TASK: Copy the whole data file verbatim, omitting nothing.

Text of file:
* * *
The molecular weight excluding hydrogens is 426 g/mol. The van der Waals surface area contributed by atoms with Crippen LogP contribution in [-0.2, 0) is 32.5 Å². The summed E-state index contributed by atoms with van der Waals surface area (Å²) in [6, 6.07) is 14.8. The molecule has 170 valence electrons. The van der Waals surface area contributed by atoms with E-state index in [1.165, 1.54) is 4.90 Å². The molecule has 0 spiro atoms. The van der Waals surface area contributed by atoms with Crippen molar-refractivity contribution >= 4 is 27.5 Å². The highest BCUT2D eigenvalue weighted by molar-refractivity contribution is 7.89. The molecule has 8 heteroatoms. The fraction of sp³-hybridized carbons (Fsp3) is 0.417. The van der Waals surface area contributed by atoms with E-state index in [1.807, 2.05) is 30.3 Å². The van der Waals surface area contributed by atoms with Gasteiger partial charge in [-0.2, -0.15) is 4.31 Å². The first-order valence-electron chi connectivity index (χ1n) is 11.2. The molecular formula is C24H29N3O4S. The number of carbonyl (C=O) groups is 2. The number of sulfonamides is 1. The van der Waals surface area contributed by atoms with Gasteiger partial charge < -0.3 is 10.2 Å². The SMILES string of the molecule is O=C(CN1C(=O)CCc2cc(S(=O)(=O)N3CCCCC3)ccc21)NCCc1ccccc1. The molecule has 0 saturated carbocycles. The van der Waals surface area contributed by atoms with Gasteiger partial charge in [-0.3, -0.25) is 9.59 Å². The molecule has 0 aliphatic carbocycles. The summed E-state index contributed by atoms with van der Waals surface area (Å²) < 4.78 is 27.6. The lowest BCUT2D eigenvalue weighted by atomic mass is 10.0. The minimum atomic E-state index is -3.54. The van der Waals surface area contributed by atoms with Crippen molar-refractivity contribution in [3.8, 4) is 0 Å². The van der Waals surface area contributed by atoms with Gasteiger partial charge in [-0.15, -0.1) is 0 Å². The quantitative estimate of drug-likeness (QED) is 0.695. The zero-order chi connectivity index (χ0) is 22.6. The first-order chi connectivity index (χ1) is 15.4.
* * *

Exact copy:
The molecular weight excluding hydrogens is 426 g/mol. The van der Waals surface area contributed by atoms with Crippen LogP contribution in [-0.2, 0) is 32.5 Å². The summed E-state index contributed by atoms with van der Waals surface area (Å²) in [6, 6.07) is 14.8. The molecule has 170 valence electrons. The van der Waals surface area contributed by atoms with E-state index in [1.165, 1.54) is 4.90 Å². The molecule has 0 spiro atoms. The van der Waals surface area contributed by atoms with Crippen molar-refractivity contribution >= 4 is 27.5 Å². The highest BCUT2D eigenvalue weighted by molar-refractivity contribution is 7.89. The molecule has 8 heteroatoms. The fraction of sp³-hybridized carbons (Fsp3) is 0.417. The van der Waals surface area contributed by atoms with E-state index in [1.807, 2.05) is 30.3 Å². The van der Waals surface area contributed by atoms with Gasteiger partial charge in [-0.2, -0.15) is 4.31 Å². The first-order valence-electron chi connectivity index (χ1n) is 11.2. The molecular formula is C24H29N3O4S. The number of carbonyl (C=O) groups is 2. The number of sulfonamides is 1. The van der Waals surface area contributed by atoms with Gasteiger partial charge < -0.3 is 10.2 Å². The SMILES string of the molecule is O=C(CN1C(=O)CCc2cc(S(=O)(=O)N3CCCCC3)ccc21)NCCc1ccccc1. The molecule has 0 saturated carbocycles. The van der Waals surface area contributed by atoms with Gasteiger partial charge in [-0.3, -0.25) is 9.59 Å². The molecule has 0 aliphatic carbocycles. The summed E-state index contributed by atoms with van der Waals surface area (Å²) < 4.78 is 27.6. The lowest BCUT2D eigenvalue weighted by atomic mass is 10.0. The minimum atomic E-state index is -3.54. The van der Waals surface area contributed by atoms with Crippen molar-refractivity contribution in [3.8, 4) is 0 Å². The van der Waals surface area contributed by atoms with Gasteiger partial charge in [-0.15, -0.1) is 0 Å². The quantitative estimate of drug-likeness (QED) is 0.695. The zero-order chi connectivity index (χ0) is 22.6. The first-order chi connectivity index (χ1) is 15.4.